-Xmx:<max size> sets the maximum heap size.

It is usually recommended that you set -Xms and -Xmx to the same value. It gives you a good controlled heap size to begin with irrespective of the environment type.

JVM heap size is specified in setEnv using the JAVA_OPTIONS_xxx where xxx denotes the Operating System variable. You only need to set the variables that correspond to the operating system where the WebLogic server is running.

The Microsoft Windows setEnv.cmd script contains the following default setting:

SET JAVA_OPTIONS_WIN=-jrockit -XnoOpt -Xms512m -Xmx512m

The UNIX standard script contains the following default settings for supported Linux and UNIX platforms:

JAVA_OPTIONS_AIX="-Xms128m -Xmx256m -Dtoplink.xml.platform
JAVA_OPTIONS_HPUX="-Xms256m -Xmx256m -XX:MaxPermSize=256m
JAVA_OPTIONS_LINUX="-jrockit -XnoOpt -Xms512m -Xmx512m
JAVA_OPTIONS_SOLARIS="-Xms256m -Xmx256m -XX:MaxPermSize=256m

In a multi-server domain, the platform-specific versions of the JAVA_OPTIONS environment variable that appear in the setEnv script apply only to managed servers. The administration server doesn’t use any of these variables, but it assumes default JVM heap size values of “-Xms256m -Xmx256m”.

To adjust the JVM heap size for the administration server, add the environment variable JAVA_OPTIONS_ADMINSERVER following the last entry for JAVA_OPTIONS for your platform, and set it to your required minimum and maximum values, for example:JAVA_OPTIONS_ADMINSERVER=”-Xms128m -Xmx256″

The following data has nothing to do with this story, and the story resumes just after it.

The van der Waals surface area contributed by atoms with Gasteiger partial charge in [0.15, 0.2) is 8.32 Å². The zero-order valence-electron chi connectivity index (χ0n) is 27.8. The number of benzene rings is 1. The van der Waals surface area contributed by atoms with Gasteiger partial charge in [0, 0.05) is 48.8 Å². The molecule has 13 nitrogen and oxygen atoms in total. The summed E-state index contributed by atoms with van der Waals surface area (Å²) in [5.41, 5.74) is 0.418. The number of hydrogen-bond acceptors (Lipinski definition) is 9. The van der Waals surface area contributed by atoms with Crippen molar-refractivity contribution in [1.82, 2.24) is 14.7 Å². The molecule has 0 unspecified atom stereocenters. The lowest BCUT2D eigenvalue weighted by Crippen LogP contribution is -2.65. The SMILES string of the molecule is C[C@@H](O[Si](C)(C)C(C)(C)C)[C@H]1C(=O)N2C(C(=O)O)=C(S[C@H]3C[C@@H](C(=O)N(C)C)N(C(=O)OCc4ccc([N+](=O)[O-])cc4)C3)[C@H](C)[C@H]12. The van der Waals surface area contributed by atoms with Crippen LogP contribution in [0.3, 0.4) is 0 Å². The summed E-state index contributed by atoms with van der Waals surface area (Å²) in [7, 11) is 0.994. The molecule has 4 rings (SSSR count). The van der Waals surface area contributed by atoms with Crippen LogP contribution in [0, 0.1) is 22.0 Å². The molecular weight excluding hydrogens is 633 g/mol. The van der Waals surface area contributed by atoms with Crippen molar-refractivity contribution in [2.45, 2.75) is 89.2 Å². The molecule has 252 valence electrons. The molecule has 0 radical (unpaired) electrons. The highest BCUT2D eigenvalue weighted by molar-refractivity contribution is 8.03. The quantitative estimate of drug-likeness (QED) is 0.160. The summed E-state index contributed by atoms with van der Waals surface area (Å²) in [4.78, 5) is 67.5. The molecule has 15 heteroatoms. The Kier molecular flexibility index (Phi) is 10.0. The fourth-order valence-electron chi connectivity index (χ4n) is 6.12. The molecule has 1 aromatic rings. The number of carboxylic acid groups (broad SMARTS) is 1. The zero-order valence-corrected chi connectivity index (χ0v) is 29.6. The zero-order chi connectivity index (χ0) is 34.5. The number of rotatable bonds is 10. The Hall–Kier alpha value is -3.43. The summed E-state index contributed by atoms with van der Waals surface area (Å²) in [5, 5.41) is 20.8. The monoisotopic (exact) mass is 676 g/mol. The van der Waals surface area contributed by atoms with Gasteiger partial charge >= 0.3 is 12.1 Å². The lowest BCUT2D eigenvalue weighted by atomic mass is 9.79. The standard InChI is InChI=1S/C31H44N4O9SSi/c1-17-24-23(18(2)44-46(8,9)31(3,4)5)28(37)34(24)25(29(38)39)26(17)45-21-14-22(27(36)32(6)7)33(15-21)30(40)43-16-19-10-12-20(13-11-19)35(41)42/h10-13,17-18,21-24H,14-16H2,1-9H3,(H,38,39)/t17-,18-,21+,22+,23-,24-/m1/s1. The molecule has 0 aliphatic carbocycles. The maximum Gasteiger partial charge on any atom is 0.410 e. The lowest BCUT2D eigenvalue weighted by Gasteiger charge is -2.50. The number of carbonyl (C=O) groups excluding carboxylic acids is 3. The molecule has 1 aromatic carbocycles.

Heap Size in Elasticsearch

Oracle recommends 64 GB RAM and a minimum of 32 GB available RAM is required to run an Elasticsearch environment.

An environment variable called ES_HEAP_SIZE can be used to adjust the heap size. While 64 GB may be too much, 32 GB is good enough in most of the cases. The standard recommendation is to give 50% of the available memory to the Elasticsearch heap, while leaving the other 50% free. The memory is used by Lucene for caching in-memory data structures.

As a standard practice never set the heap size greater than 30 GB, as setting a higher value would not use JAVA compressed pointers, wastes memory, reduces CPU performance, and makes the garbage collection (GC) struggle with large heaps.

If your application suffers from out of memory errors, it is about time that you start playing with the min and max values of JVM heap size.

Apurva Tripathi

Apurva is a PeopleSoft consultant and a big advocate of everything PeopleSoft. He is also a technology enthusiast and loves learning and implementing newer and open source technologies. He spends his spare time updating this blog and likes to read books on self help and productivity.

  • Richard says:

    Some discussion of current values (recommended by vendor) might be relevant here. The delivered script seems underpowered, 1G seems a common interpretation for PT8.56

    Also, the new PeopleSoft Health Center is great for viewing webserver performance.